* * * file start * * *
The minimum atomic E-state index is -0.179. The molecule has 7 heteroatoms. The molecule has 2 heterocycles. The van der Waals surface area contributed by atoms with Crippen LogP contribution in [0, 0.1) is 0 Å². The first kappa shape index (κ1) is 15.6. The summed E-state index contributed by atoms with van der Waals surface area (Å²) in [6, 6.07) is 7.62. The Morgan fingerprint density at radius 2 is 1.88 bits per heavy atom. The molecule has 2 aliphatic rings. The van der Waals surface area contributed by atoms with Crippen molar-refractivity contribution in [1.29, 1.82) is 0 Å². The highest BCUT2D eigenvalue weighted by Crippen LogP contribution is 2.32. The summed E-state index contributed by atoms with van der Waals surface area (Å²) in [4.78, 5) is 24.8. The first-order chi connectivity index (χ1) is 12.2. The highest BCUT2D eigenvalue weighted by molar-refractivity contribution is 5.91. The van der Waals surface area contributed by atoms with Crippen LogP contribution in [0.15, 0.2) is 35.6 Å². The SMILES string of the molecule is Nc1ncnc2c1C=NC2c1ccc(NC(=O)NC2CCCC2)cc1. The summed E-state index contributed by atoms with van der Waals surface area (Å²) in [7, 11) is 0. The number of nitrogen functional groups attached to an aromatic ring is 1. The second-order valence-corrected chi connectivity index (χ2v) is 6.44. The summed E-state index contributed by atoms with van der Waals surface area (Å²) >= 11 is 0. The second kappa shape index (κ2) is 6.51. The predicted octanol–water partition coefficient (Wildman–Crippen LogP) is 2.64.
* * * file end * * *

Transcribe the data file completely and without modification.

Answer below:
The minimum atomic E-state index is -0.179. The molecule has 7 heteroatoms. The molecule has 2 heterocycles. The van der Waals surface area contributed by atoms with Crippen LogP contribution in [0, 0.1) is 0 Å². The first kappa shape index (κ1) is 15.6. The summed E-state index contributed by atoms with van der Waals surface area (Å²) in [6, 6.07) is 7.62. The Morgan fingerprint density at radius 2 is 1.88 bits per heavy atom. The molecule has 2 aliphatic rings. The van der Waals surface area contributed by atoms with Crippen molar-refractivity contribution in [1.29, 1.82) is 0 Å². The highest BCUT2D eigenvalue weighted by Crippen LogP contribution is 2.32. The summed E-state index contributed by atoms with van der Waals surface area (Å²) in [4.78, 5) is 24.8. The first-order chi connectivity index (χ1) is 12.2. The highest BCUT2D eigenvalue weighted by molar-refractivity contribution is 5.91. The van der Waals surface area contributed by atoms with Crippen LogP contribution in [0.15, 0.2) is 35.6 Å². The SMILES string of the molecule is Nc1ncnc2c1C=NC2c1ccc(NC(=O)NC2CCCC2)cc1. The summed E-state index contributed by atoms with van der Waals surface area (Å²) in [7, 11) is 0. The number of nitrogen functional groups attached to an aromatic ring is 1. The second-order valence-corrected chi connectivity index (χ2v) is 6.44. The summed E-state index contributed by atoms with van der Waals surface area (Å²) >= 11 is 0. The second kappa shape index (κ2) is 6.51. The predicted octanol–water partition coefficient (Wildman–Crippen LogP) is 2.64.